Fewer units needed for graduation

Yan Wing Ruby Lo

DVC transfer students will be more likely to graduate with an associate of arts degree under a proposed change in General Education requirements approved by the faculty.

The new GE pattern for the A.A. degree – written by Merv Maruyama of the counseling department – requires a minimum of 21 units, down from the current 26.

It was selected from among five proposals in a facultywide vote last month and could take effect as early as fall semester 2009, if approved by the governing board.

The new pattern decreases the requirement in social and behavioral Sciences from two courses to one and eliminates the current requirement of a class in interpersonal relationships.

In his written rationale, Maruyama said DVC’s current GE pattern is a disincentive to get an associate’s degree.

“Upon discovering that they can transfer without it, most students choose to do just that,” he wrote.

But that trend could be reversed if more students discovered they could get the associate’s degree without taking many more classes, Maruyama added.

The new pattern is based on the IGETC, the requirements for transfer to a University of California campus.

As an alternative to their No. 1 choice, the DVC faculty also chose a plan written by Bruce Koller that would allow students the option to use IGETC or CSU requirements to fulfill DVC’s GE pattern.

Although Koller’s proposal requires a change in board policy to coincide with language of Title 5 in the state Education Code, it would not affect Contra Costa and Los Medanos colleges’ GE patterns, because they already meet Title 5’s minimum requirements.

Faculty Senate President Laurie Lema declined the Inquirer’s interview requests due to her packed schedule.

Ray Goralka, who coordinated the process for the Senate, said Lema will meet with various areas on campus this month to make up an implementation plan.

Goralka said it cannot happen until at least fall 2009, because the college catalogue or 2008-2009, the official document for student reference, has already been published.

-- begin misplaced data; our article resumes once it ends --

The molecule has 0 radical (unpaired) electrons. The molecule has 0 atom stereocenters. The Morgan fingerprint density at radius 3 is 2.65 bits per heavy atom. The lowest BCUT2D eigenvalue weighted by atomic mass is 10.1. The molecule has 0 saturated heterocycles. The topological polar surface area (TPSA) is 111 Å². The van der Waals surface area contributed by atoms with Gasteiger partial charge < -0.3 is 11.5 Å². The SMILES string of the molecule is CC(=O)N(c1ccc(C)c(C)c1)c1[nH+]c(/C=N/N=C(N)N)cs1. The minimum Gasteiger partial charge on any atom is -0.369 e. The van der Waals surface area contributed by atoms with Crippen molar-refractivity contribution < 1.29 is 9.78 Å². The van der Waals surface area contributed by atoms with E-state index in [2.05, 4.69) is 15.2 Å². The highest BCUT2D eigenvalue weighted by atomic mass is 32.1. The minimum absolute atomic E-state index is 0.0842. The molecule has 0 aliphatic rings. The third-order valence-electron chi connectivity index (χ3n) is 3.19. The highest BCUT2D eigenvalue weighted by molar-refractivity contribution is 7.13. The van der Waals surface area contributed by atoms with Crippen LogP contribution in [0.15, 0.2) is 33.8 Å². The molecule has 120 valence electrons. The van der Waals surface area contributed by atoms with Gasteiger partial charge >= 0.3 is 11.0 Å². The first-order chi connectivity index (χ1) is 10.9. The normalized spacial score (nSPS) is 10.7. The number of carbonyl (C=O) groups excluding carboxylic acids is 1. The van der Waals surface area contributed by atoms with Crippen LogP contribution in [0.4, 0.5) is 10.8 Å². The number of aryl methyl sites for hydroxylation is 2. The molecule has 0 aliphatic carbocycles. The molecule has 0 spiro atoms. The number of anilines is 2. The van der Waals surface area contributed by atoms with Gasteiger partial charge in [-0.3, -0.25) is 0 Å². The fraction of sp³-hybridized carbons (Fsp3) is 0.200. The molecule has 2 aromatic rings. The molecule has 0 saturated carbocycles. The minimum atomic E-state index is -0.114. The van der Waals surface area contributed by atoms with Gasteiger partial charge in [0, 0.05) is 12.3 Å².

Chemistry Department Chair Tish Young said the physical science and engineering faculty worked hard to get the GE pattern so all transfer GE courses would count for DVC A.A./A.S. degree.

“Many of us didn’t understand the historical reasoning for not allowing a GE course that could be used for GE for your BS at a university to count for a DVC degree.” Young said in an email interview.

Ted Walker, a member of the physical sciences and engineering faculty, said every eligible student should be encouraged to apply for an A.A. or B.S. degree.

An A.S. degree provides students “with that proof of academic achievement that they might need should they not complete their four year degrees,” he said.

Donna Wapner, Faculty Senate representative and health sciences professor, said students in the 37.5-unit vocational addiction studies program will be able to get their A.S. degree with 60 units and may have more room for an elective.

But Lee Rode, a psychology professor, did not favor the change, saying the current GE meets the 9-unit social science requirement for UC’s and CSU’s.

“Students will have to pay attention and be sure to voluntarily take elective courses in the social and behavioral sciences,” he said, “so they don’t come up short in that area when they try to transfer.”

Students seem to favor the new GE pattern.

Veronica Rodrigues, a second-year psychology major, who also looks to transfer, said she hasn’t considered getting an associate degree because the current GE pattern does not offer classes that interest her.

“Definitely.” says Rodrigues when she heard of the new IGETC-aligned pattern.

Sociology major Jonathon Stewart, who is both graduating from DVC and transferring this fall, said the current GE pattern is “not too hard”.

Upon learning of the new pattern, he said, “That would be easier. A lot more people would get an AA degree.”